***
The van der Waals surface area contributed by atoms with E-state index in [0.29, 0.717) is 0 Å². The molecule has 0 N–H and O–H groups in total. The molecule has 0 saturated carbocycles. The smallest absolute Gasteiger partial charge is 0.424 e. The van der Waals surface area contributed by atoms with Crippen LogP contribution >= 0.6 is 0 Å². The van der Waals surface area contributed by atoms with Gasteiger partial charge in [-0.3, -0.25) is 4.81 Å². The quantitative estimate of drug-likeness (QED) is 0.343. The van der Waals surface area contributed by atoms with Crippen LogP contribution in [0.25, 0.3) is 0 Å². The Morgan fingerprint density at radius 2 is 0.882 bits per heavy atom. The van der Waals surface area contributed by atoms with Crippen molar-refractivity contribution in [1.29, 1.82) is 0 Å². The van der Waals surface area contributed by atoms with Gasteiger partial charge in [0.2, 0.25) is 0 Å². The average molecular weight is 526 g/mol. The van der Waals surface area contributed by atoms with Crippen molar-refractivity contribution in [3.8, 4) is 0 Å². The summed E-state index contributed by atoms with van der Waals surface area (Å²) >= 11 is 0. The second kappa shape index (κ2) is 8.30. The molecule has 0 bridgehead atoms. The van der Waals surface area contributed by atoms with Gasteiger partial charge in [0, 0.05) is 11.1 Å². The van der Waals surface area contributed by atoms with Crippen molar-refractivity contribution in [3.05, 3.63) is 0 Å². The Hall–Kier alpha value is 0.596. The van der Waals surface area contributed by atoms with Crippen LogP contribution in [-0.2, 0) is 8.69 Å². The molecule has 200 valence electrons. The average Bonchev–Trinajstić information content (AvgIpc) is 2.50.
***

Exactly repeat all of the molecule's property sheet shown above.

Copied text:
The van der Waals surface area contributed by atoms with E-state index in [0.29, 0.717) is 0 Å². The molecule has 0 N–H and O–H groups in total. The molecule has 0 saturated carbocycles. The smallest absolute Gasteiger partial charge is 0.424 e. The van der Waals surface area contributed by atoms with Crippen LogP contribution >= 0.6 is 0 Å². The van der Waals surface area contributed by atoms with Gasteiger partial charge in [-0.3, -0.25) is 4.81 Å². The quantitative estimate of drug-likeness (QED) is 0.343. The van der Waals surface area contributed by atoms with Crippen LogP contribution in [0.25, 0.3) is 0 Å². The Morgan fingerprint density at radius 2 is 0.882 bits per heavy atom. The van der Waals surface area contributed by atoms with Crippen molar-refractivity contribution in [1.29, 1.82) is 0 Å². The van der Waals surface area contributed by atoms with Gasteiger partial charge in [0.2, 0.25) is 0 Å². The average molecular weight is 526 g/mol. The van der Waals surface area contributed by atoms with Crippen molar-refractivity contribution in [3.8, 4) is 0 Å². The summed E-state index contributed by atoms with van der Waals surface area (Å²) >= 11 is 0. The second kappa shape index (κ2) is 8.30. The molecule has 0 bridgehead atoms. The van der Waals surface area contributed by atoms with Gasteiger partial charge in [0, 0.05) is 11.1 Å². The van der Waals surface area contributed by atoms with Crippen molar-refractivity contribution in [3.05, 3.63) is 0 Å². The Hall–Kier alpha value is 0.596. The van der Waals surface area contributed by atoms with Crippen LogP contribution in [-0.2, 0) is 8.69 Å². The molecule has 200 valence electrons. The average Bonchev–Trinajstić information content (AvgIpc) is 2.50.